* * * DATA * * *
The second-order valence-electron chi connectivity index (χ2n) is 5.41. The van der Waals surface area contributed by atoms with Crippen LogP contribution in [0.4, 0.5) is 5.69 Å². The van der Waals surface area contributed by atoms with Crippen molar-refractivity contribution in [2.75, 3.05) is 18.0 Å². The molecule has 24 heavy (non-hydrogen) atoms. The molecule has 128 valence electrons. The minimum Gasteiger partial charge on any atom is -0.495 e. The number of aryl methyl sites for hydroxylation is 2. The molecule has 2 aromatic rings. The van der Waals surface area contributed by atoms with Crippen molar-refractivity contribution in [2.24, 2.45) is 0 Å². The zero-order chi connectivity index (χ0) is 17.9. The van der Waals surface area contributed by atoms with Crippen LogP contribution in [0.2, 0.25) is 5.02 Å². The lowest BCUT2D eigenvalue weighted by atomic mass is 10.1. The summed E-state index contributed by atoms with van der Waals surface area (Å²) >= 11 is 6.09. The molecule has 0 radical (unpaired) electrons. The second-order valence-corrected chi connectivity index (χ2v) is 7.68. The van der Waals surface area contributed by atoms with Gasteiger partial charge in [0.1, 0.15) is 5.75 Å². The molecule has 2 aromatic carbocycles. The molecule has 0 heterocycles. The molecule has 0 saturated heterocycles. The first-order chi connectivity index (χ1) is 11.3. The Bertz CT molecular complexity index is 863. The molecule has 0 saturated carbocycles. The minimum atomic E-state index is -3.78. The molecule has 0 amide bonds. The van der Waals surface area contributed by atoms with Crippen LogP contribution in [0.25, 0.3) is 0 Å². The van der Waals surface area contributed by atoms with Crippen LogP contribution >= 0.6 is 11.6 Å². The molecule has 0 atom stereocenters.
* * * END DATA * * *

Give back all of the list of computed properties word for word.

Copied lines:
The second-order valence-electron chi connectivity index (χ2n) is 5.41. The van der Waals surface area contributed by atoms with Crippen LogP contribution in [0.4, 0.5) is 5.69 Å². The van der Waals surface area contributed by atoms with Crippen molar-refractivity contribution in [2.75, 3.05) is 18.0 Å². The molecule has 24 heavy (non-hydrogen) atoms. The molecule has 128 valence electrons. The minimum Gasteiger partial charge on any atom is -0.495 e. The number of aryl methyl sites for hydroxylation is 2. The molecule has 2 aromatic rings. The van der Waals surface area contributed by atoms with Crippen molar-refractivity contribution in [2.24, 2.45) is 0 Å². The zero-order chi connectivity index (χ0) is 17.9. The van der Waals surface area contributed by atoms with Crippen LogP contribution in [0.2, 0.25) is 5.02 Å². The lowest BCUT2D eigenvalue weighted by atomic mass is 10.1. The summed E-state index contributed by atoms with van der Waals surface area (Å²) >= 11 is 6.09. The molecule has 0 radical (unpaired) electrons. The second-order valence-corrected chi connectivity index (χ2v) is 7.68. The van der Waals surface area contributed by atoms with Gasteiger partial charge in [0.1, 0.15) is 5.75 Å². The molecule has 2 aromatic carbocycles. The molecule has 0 heterocycles. The molecule has 0 saturated heterocycles. The first-order chi connectivity index (χ1) is 11.3. The Bertz CT molecular complexity index is 863. The molecule has 0 saturated carbocycles. The minimum atomic E-state index is -3.78. The molecule has 0 amide bonds. The van der Waals surface area contributed by atoms with Crippen LogP contribution in [0.25, 0.3) is 0 Å². The van der Waals surface area contributed by atoms with Crippen LogP contribution >= 0.6 is 11.6 Å². The molecule has 0 atom stereocenters.